people are SO condescending towards Appalachia… like the North/South rivalry is one thing but the attitude towards the Appalachians by both Northerners and Southerners (mostly Yankees tho) is so superior and nasty and based on unfair stereotypes (started & perpetuated by sensationalist writers & journalists looking for a story)

like never mind the fact that Appalachia has provided so much for the country, both through natural resources and culture (music, literature, folklore, oral tradition, art, etc). ignore the fact that we’re behind much of the country in business and education because outside corporations used economic exploitation to take advantage of and manipulate a largely agrarian society.

instead of understanding the difficult history and appreciating the rich culture of the area, why don’t we just make fun of them for the way they talk!!

Southern Witches & Wizards

I’ve been reading everyone’s awesome headcanons and I really wanted to make my own because there are so many possibilities! Just imagine…

- Southern witches cursing anyone who even hints at making fun of their accent. The curse? They have to talk in the most exaggerated Southern accent possible for the next 24 hours.

- Louisiana born witches and wizards secretly practicing voodoo and running under the table businesses for voodoo dolls. But anytime someone else attempts to make one it mysteriously never works.

- Southern gentlemen wizards who purposely fail at duels with witches because they’ve grown up their whole lives learning “you never duel a lady”.

- Southern witches and wizards having a hard time acclimating to the cold North. And their Northern/Canadian friends making fun of them for their “thin blood” but teaching them different warming spells because they want them to actually like the North.

-Southerners who are really good at potions because their grandmothers/grandfathers grew all their own ingredients.

-Southern Appalachian witches and wizards who are scarily good at healing because their ancestors had been “water witches”.

 -Or Southern witches and wizards not being even remotely phased by any of the scary creatures in class because the South in chock full of them (Rougarous, skunk apes, Altamahaha).

-Southerners having a reputation for being really proficient flyers because they live in the middle of nowhere with nothing else to do.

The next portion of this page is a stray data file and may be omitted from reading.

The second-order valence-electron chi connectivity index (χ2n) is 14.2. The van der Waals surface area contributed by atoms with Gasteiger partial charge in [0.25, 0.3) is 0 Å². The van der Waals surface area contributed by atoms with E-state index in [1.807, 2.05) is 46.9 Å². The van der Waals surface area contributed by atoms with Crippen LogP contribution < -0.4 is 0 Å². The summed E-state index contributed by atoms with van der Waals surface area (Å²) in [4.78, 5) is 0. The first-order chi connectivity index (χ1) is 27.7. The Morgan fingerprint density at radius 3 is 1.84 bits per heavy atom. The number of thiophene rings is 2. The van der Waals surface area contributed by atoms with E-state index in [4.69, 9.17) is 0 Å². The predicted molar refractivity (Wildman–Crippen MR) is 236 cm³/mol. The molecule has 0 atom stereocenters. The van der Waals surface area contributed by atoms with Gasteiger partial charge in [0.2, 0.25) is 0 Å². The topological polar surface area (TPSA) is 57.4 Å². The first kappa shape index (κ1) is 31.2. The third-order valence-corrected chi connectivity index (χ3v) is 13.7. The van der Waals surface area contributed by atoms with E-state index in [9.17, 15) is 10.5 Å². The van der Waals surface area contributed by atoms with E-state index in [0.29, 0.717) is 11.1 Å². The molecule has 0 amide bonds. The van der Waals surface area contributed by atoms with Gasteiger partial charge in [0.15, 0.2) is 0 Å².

- Young Southerners who come from old wizarding families but are NOT having any of that “pure blood”nonsense. 

Guys I’m going to stop now but I could go on!

Day 86: Monsters of the Ozarks: The Side-Hill Hoofer

One of the more unusual Ozark monsters is the side-hill hoofer, a creature that is supposedly built to be able to run sideways along the hills and hollers. Vance Randolph gives a lengthy description of the creature:

“Most of the backwoods yarn-spinners have something to say about the side-hill hoofer. According to one common version of the tale, the hoofer is similar to a beaver in appearance, but much larger, about the size of a yearling calf. It lives in a burrow on some steep hillside. This animal always runs around the hill in the same direction, since the legs on one side of its body are longer than those on the other side. If by any accident the hoofer falls down into the flat country it is easily captured, since on level ground it cannot walk or run at all. The female lays eggs as big as water-buckets, and one egg will furnish breakfast for twenty-five men. ‘But they taste kind of strong,’ an old man said soberly.

"My old friend Hawk Gentry, veteran White River guide, remarked that the side-hill hoofer is 'kind of like a kangaroo, only built sideways,’ Gentry says that some of them run around the hill clockwise, the others anti-clockwise, and there’s an awful fight when the two varieties meet; they can’t easily dodge one another, for the hoofer can only move around the hill, and goes up or down by means of long gradual curves. In other words, a hoofer can run rapidly on one level, but it’s difficult for him to gain or lose altitude. These creatures sometimes attack men, although they feed only upon vegetable matter. It is easy for a man to avoid the hoofer’s attack, since he need only walk straight uphill or straight downhill for a few steps. They say that when a hoofer falls over on its side it is unable to get up, and just lies there and screams until it starves to death. Many are killed by falling off hillsides, and I have heard of a hollow in Marion County, Arkansas, which is half full of hoofer bones.

"There are old tales also of the side-hill slicker and the side-hill walloper, but I have been unable to learn much about these creatures. It may be that they are identical with the side-hill hoofer.”